EVB’s Husani Oakley Splits, Forms Digital Shop in NYC

By Kiran Aditham 

It flew under the radar a bit, but just over a month ago Husani Oakley left San Fran digital agency EVB to head back east and launch his own eponymous shop, Oakley & Partners.

Now we have a little bit more insight to go on as Oakley’s reached out to discuss his new gig. Having spent close to two years at Evolution Bureau, most recently as VP, technology and production, he tells us that it was just time to take the lead. “I’ve done the agency thing and non-ad startup thing for a while and if I wanted to work 24 hours a day, I might as well be able to lead things directly than with a group of people.” The client roster for O&P–which Oakley says consists of four staffers that can grow to six or seven with freelancers–currently includes Mickey D’s, The Game Agency and PayPal according to the shop’s site. While he remains hush-hush for now about specific projects, Oakley says the idea is to create “FWA-style work, heavy Flash stuff.”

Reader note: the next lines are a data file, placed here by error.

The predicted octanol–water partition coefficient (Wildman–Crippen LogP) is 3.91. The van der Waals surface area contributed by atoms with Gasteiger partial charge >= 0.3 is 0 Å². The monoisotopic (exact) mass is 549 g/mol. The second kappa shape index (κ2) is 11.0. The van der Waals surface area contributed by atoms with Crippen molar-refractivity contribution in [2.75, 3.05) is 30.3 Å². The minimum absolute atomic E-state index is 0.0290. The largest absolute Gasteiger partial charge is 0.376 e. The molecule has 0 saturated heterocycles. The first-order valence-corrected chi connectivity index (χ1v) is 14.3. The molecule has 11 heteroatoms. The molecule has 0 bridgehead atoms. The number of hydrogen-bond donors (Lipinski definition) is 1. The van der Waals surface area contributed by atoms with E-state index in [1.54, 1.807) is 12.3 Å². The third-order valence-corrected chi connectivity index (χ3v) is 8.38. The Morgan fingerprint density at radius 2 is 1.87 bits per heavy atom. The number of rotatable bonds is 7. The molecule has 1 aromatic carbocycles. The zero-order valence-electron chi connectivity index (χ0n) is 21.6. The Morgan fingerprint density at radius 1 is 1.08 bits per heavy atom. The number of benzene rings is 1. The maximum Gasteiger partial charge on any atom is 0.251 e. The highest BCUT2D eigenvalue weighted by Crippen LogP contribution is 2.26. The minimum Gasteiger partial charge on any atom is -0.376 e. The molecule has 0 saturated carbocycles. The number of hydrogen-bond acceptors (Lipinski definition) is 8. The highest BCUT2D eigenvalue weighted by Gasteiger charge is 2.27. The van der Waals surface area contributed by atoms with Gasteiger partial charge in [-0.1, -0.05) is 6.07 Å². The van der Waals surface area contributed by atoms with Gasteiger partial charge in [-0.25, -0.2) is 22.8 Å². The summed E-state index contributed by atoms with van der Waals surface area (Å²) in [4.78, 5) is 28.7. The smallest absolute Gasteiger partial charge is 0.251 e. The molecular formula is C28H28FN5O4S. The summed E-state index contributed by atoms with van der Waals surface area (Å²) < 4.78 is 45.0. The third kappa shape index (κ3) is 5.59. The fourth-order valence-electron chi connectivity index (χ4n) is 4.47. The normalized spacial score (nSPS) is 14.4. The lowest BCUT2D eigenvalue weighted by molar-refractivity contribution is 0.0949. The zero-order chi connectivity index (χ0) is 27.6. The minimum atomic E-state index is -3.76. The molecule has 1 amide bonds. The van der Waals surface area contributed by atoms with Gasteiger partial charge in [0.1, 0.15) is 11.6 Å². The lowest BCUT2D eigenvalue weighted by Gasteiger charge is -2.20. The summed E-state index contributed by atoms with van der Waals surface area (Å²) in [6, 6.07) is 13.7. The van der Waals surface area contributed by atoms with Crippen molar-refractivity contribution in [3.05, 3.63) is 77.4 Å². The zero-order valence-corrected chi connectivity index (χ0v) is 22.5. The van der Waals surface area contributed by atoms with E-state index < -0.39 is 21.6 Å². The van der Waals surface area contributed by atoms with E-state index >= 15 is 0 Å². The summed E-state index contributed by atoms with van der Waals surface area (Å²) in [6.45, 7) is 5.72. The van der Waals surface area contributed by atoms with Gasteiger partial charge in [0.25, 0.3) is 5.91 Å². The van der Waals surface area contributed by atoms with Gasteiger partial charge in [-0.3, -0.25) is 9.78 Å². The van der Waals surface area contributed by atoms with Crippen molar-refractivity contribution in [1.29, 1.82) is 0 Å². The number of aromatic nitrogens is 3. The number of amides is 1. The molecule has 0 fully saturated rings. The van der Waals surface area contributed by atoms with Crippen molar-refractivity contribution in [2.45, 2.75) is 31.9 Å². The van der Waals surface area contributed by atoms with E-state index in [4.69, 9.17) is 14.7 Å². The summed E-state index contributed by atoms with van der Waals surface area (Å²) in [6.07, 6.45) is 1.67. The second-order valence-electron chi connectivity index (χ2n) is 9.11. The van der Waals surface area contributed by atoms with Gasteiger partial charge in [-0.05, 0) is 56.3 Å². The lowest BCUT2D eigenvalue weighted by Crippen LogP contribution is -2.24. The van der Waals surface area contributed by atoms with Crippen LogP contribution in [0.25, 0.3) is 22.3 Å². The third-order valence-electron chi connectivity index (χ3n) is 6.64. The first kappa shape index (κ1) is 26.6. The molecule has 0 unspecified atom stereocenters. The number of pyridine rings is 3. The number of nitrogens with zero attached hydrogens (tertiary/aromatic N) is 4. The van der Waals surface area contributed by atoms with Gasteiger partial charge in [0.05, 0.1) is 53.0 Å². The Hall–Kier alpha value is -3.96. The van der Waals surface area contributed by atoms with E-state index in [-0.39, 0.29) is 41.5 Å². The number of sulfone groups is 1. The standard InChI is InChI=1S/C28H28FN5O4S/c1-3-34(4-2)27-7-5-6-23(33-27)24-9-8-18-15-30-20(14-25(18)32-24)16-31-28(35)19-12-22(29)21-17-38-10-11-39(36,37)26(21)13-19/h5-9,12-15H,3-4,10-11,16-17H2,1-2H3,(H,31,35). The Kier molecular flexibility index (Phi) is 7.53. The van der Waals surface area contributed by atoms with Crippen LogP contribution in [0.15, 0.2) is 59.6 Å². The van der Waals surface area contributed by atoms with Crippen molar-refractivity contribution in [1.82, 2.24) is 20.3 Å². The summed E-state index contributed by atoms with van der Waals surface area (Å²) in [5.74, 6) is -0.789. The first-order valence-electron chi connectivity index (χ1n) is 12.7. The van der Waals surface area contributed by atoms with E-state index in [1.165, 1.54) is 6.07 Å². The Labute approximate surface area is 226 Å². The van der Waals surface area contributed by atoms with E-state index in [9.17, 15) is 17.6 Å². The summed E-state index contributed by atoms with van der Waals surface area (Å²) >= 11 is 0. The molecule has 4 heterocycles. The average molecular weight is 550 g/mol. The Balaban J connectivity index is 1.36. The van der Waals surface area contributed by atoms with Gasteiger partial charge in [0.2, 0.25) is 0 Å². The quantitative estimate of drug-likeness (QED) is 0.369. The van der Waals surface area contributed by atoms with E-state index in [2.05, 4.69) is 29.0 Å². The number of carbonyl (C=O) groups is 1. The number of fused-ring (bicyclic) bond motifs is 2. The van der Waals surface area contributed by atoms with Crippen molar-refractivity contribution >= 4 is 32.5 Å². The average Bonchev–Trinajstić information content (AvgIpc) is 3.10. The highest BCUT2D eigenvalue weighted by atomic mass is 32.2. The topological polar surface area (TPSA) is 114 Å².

According to EVB’s CEO Daniel Stein, Oakley’s decision to leave didn’t come as a shock. “I learned early with Husani that he has strong entrepreneurial spirit and a strong love for New York. I think I always knew that he would be moving back to NYC to start his own gig. We’ve actually known for months that Husani was leaving. We have been transitioning him off of projects over time. But he will also be consulting with the company in the coming months on a big project we are working on with KTG in New York.”

Stein reveals that Oakley, who also co-founded cultural event newsletter Flavorpill and was director, technology at Euro RSCG for a time, barely made his trip back to the Big Apple. “Husani nearly died on his last day at EVB. He was outside smoking a cigarette on the sidewalk when a taxi careened into a parked car at 50mph. The parked car slammed into 4 other cars and they all wound up on the sidewalk about 10 feet from Husani. The head of a parking meter snapped off and hit Husani in the arm, bruising him pretty badly. He was super lucky.” How’s that for an anti-smoking ad, kids?

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